In Louisiana, back up in the canebrakes and crawfish swamps, there are places where you can get a beer and a beating for $2. And you might get the beating before the beer shows up if you start talking too loud and too fondly about Nick Saban. That’s how football season is down here right about now when it is still too hot to be called fall. Besides, football is not a season anyway, unless your insuance agent gave to a messed up calendar back in January. We play football pretty much 24 months out of the year. And some of us are so passionate we have pop knots up side our heads to prove it.
I know a woman in Alabama who had a whole dress made of houndstooth back in the 1970’s to honor Coach Paul Bryant. There’s a man in Florida who had Steve Spurrier’s face tattoo’d on his forearm. Since the Old Ball Coach is now in South Carolina, he is probably rethinking that decision. I asked him why he did not tattoo Urban Meyer on his other forearm. He just looked at me like I was stupid.
A couple of weeks ago, just before a storm blew in from the Gulf, I drove into a little place just big enough to throw a boubin ball through a hole in a cypress board wall that was painted purple and gold. Sure enough, there was the beer for $2 dollar sign above a picture of Les Miles, Archie Manning, Huey Long and a church fan with Jesus smiling in a bass boat next to what looked like a hunting dog. The beating was not far behind.
As I admired that church fan and prepared to ask where I could purchase one, two big boys got into a heated argument about LSU and Arkansas. As I waited for some fried fish, they started cussing and swinging. Between the purple wall, their largesse, and me I figured my fish sandwich was going to be a victim. I was wrong.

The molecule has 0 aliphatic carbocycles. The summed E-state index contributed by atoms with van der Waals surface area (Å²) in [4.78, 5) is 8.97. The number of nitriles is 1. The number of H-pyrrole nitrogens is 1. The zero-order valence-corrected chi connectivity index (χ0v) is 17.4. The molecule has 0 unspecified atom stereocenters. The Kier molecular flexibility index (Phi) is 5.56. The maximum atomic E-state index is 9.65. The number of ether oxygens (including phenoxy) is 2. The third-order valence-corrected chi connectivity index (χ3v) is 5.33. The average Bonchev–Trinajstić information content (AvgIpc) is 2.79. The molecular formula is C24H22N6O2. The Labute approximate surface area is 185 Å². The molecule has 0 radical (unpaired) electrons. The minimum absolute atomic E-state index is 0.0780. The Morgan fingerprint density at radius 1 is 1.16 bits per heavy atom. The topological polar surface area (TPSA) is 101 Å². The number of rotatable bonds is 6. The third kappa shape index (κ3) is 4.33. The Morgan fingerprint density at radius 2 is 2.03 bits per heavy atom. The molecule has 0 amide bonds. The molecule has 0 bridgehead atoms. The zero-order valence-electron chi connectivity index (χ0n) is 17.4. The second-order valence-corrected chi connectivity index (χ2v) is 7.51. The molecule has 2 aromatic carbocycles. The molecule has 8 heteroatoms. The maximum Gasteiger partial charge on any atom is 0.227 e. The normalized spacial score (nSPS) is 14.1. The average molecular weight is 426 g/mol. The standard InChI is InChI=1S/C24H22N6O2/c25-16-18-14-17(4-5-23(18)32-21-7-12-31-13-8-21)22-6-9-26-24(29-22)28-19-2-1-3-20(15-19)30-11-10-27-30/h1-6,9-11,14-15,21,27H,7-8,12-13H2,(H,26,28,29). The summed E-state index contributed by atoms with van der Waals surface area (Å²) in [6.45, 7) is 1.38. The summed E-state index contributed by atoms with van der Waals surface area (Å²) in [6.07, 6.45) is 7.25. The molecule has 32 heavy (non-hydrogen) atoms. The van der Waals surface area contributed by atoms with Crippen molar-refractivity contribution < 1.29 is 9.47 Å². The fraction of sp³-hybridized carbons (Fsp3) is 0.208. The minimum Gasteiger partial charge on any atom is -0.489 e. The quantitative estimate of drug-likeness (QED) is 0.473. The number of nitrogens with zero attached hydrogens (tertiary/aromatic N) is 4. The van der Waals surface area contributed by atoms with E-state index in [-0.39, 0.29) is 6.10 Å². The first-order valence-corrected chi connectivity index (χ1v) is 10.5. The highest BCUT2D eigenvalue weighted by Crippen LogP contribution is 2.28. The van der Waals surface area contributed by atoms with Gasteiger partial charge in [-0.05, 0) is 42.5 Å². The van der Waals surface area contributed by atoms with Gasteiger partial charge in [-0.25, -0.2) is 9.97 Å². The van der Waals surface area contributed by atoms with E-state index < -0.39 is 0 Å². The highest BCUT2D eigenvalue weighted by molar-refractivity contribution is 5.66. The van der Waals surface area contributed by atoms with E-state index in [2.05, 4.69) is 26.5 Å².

I heard something behind me and when I turned around to look, it was a fist. It hit me right in the ear. And if you’ve even been hit in the ear by anything, you know it hurts. How a fist could work its way out of their fight and onto my ear is a mystery, but there it was.
I abandoned my wait for the fish sandwich and bent over, heading towards the ripped screen door, so as not to get hit again. And I got hit again, in the other ear.
I’m a peaceful man most of the time, but that was about all I could take. After spurning the desire to swing a metal chair across the bug-eyed grappler’s faces, I went out to the the truck instead, ears swelling while I grabbed two boxes of MoonPies and returned to the thumping building, peeping in about the time the LSU guy’s head bounced off a cooler, the front of his torn t-shirt splattered the color of Saban’s Tide, which he would not have liked at all.
As they flailed and cracked their skint knuckles on chipped teeth and busted noses, I started lobbing MoonPies through the door like grenades, a technique I saw on “Saving Private Ryan.” One box into it, they stopped fighting. I waited outside next to the door, afraid to look it since I was out of ears. Feeling pretty proud that my MoonPies had the power to calm a couple of 300-pounders in full head-smacking mode, I turned to walk away; going over the various ways I would tell this wonderful story of how MoonPies stopped a fight. The wonderful story, however, lasted about 3 minutes before they started up their sweaty fist swinging all over. So I tucked the second box of pies like a handoff, ran across the oystershell lot, cranked my truck and figured all I had done was provide some halftime snacks for their football fight. Which is not the happy ending I had hoped for. But that is how football season plays out around here. Sometimes good intentions turn into swollen ears and wasted MoonPies. A week later I had to drive back through on my way home and could not help but stop by to ask the owner about the outcome of the altercation – and, if I’m honest, to check on the Jesus fan I wanted.
As I gingerly entered the front door, there sat the two big boys, scuffed-up, lips split, eyes puffy. They were drinking beers and laughing about Miley Cyrus. The beer was still $2, but apparently the beating was not on the menu today.